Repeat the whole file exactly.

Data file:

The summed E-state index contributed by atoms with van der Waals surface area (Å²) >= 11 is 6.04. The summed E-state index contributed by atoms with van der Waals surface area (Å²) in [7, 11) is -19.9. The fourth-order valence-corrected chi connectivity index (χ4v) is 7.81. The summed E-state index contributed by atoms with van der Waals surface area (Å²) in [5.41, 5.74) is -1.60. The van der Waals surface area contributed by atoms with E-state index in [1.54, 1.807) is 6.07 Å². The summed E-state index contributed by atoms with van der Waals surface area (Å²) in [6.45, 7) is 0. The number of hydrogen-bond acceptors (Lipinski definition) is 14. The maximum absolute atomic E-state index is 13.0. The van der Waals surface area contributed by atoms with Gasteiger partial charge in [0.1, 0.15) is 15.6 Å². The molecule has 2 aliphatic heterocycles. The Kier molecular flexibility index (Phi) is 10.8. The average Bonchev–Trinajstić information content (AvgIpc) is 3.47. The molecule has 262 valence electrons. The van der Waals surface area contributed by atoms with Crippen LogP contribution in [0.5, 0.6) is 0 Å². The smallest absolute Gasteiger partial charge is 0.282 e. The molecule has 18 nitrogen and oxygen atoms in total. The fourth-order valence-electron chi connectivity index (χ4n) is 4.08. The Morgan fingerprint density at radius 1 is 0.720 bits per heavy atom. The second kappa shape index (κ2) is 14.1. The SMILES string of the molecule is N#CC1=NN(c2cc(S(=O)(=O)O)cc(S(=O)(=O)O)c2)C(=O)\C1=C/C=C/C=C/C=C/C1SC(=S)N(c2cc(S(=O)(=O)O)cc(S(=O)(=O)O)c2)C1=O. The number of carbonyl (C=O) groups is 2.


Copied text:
The summed E-state index contributed by atoms with van der Waals surface area (Å²) >= 11 is 6.04. The summed E-state index contributed by atoms with van der Waals surface area (Å²) in [7, 11) is -19.9. The fourth-order valence-corrected chi connectivity index (χ4v) is 7.81. The summed E-state index contributed by atoms with van der Waals surface area (Å²) in [5.41, 5.74) is -1.60. The van der Waals surface area contributed by atoms with E-state index in [1.54, 1.807) is 6.07 Å². The summed E-state index contributed by atoms with van der Waals surface area (Å²) in [6.45, 7) is 0. The number of hydrogen-bond acceptors (Lipinski definition) is 14. The maximum absolute atomic E-state index is 13.0. The van der Waals surface area contributed by atoms with Gasteiger partial charge in [0.1, 0.15) is 15.6 Å². The molecule has 2 aliphatic heterocycles. The Kier molecular flexibility index (Phi) is 10.8. The average Bonchev–Trinajstić information content (AvgIpc) is 3.47. The molecule has 262 valence electrons. The van der Waals surface area contributed by atoms with Crippen LogP contribution in [0.5, 0.6) is 0 Å². The smallest absolute Gasteiger partial charge is 0.282 e. The molecule has 18 nitrogen and oxygen atoms in total. The fourth-order valence-electron chi connectivity index (χ4n) is 4.08. The Morgan fingerprint density at radius 1 is 0.720 bits per heavy atom. The second kappa shape index (κ2) is 14.1. The SMILES string of the molecule is N#CC1=NN(c2cc(S(=O)(=O)O)cc(S(=O)(=O)O)c2)C(=O)\C1=C/C=C/C=C/C=C/C1SC(=S)N(c2cc(S(=O)(=O)O)cc(S(=O)(=O)O)c2)C1=O. The number of carbonyl (C=O) groups is 2.